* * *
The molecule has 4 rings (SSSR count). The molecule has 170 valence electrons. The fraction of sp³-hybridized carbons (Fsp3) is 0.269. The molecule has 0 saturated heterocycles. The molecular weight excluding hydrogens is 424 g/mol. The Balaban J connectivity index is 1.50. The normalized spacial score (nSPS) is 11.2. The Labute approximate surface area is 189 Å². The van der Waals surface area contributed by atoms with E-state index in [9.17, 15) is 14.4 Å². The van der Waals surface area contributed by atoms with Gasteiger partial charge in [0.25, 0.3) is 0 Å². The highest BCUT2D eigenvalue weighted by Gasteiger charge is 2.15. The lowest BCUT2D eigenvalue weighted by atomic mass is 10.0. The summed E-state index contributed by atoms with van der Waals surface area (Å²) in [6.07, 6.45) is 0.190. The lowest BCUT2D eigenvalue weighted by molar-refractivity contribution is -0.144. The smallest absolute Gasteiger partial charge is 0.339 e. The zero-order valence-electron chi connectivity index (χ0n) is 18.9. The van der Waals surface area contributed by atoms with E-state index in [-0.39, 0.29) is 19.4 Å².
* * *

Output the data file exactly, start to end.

The molecule has 4 rings (SSSR count). The molecule has 170 valence electrons. The fraction of sp³-hybridized carbons (Fsp3) is 0.269. The molecule has 0 saturated heterocycles. The molecular weight excluding hydrogens is 424 g/mol. The Balaban J connectivity index is 1.50. The normalized spacial score (nSPS) is 11.2. The Labute approximate surface area is 189 Å². The van der Waals surface area contributed by atoms with E-state index in [9.17, 15) is 14.4 Å². The van der Waals surface area contributed by atoms with Gasteiger partial charge in [0.25, 0.3) is 0 Å². The highest BCUT2D eigenvalue weighted by Gasteiger charge is 2.15. The lowest BCUT2D eigenvalue weighted by atomic mass is 10.0. The summed E-state index contributed by atoms with van der Waals surface area (Å²) in [6.07, 6.45) is 0.190. The lowest BCUT2D eigenvalue weighted by molar-refractivity contribution is -0.144. The smallest absolute Gasteiger partial charge is 0.339 e. The zero-order valence-electron chi connectivity index (χ0n) is 18.9. The van der Waals surface area contributed by atoms with E-state index in [-0.39, 0.29) is 19.4 Å².